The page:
|By Karen Lema1/4 |By Karen Lema
|By Karen Lema2/4 |By Karen Lema
|By Karen Lema3/4 |By Karen Lema
|By Karen Lema4/4 |By Karen Lema
By Karen Lema
DAVAO, Philippines (Reuters) - The Philippines and communist guerrillas are planning to each declare ceasefires before formal peace talks resume next month in Norway, the first in 30 years, government and rebels negotiators said on Tuesday.
The Philippines has been talking on and off since 1986 with the National Democratic Front, the political arm of the Communist Party of the Philippines, to end nearly 50 years of conflict that has killed more than 40,000 people.
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The process stalled four years ago, when Manila declined to free political prisoners.
"After we resume talks formally, we declare a unilateral ceasefire," Silvestre Bello, the incoming labor minister and a peace negotiator, told reporters in the southern region of Davao, days after returning from informal talks with exiled rebel leaders in Oslo.
Both sides agreed to resume talks in Norway after the incoming government of Rodrigo Duterte offered to free about 20 jailed rebel negotiators and some ailing political prisoners. Hopes are high that Duterte's cordial relations with the rebels could bolster any peace deal.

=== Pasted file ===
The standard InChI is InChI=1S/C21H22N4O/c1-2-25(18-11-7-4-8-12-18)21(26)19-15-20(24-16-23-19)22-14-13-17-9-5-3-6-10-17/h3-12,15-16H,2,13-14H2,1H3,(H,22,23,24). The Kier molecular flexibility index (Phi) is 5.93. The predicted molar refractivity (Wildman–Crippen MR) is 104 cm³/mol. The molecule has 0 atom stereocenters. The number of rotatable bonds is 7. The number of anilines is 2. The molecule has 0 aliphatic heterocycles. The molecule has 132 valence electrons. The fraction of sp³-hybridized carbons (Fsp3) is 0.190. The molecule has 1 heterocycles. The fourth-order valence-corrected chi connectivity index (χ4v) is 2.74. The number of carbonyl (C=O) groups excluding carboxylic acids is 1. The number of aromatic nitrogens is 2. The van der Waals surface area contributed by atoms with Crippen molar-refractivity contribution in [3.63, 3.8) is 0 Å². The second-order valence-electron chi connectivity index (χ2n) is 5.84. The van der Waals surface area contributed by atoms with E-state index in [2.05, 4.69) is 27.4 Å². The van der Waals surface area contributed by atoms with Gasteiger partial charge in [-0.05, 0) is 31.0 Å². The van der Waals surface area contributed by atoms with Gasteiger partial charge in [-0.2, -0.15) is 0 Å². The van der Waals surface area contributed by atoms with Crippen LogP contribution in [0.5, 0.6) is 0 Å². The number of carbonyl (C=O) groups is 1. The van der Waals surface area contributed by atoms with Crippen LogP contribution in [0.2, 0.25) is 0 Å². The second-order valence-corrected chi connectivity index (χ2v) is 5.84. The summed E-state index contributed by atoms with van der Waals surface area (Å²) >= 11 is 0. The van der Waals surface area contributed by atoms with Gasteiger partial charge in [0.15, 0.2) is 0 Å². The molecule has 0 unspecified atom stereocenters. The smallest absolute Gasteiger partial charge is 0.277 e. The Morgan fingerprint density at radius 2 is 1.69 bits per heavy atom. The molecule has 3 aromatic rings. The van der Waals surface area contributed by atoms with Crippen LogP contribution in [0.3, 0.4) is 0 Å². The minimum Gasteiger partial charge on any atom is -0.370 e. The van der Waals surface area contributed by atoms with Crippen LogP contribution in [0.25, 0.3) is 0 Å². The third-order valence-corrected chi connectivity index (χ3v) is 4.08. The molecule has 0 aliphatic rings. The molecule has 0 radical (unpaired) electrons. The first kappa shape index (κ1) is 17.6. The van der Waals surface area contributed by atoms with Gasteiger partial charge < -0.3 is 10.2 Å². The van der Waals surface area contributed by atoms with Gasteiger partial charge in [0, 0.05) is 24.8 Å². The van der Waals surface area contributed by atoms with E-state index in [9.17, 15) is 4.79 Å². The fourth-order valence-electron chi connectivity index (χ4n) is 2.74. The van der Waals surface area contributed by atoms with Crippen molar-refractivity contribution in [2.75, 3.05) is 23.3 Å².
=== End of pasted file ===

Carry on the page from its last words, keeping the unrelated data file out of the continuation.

"It is possible we will have a separate but coordinated and simultaneous ceasefire with the government," Luis Jalandoni, a rebel negotiator, told Reuters by telephone from his base in Utrecht, Netherlands.
"We will still discuss the mode and timeframe of the truce, but we can easily agree to a simultaneous ceasefire."
Bello said he expected the truce to be in place before Duterte attends a joint session of Congress for his first State of the Nation address on July 25.
The two sides had agreed to a ceasefire in 1986 but it ended two months later when police opened fire at protesting farmers near the presidential palace, killing 13 people.
Bello said a third party, a foreign country, may be asked to monitor the ceasefire implementation.
He said the government expected peace talks to run for nine to 12 months and reach agreement on key economic, social, political and electoral reforms, including land reform and nationalization of some industries.
(Reporting by Karen Lema; Writing by Manuel Mogato; Editing by Martin Petty and Clarence Fernandez)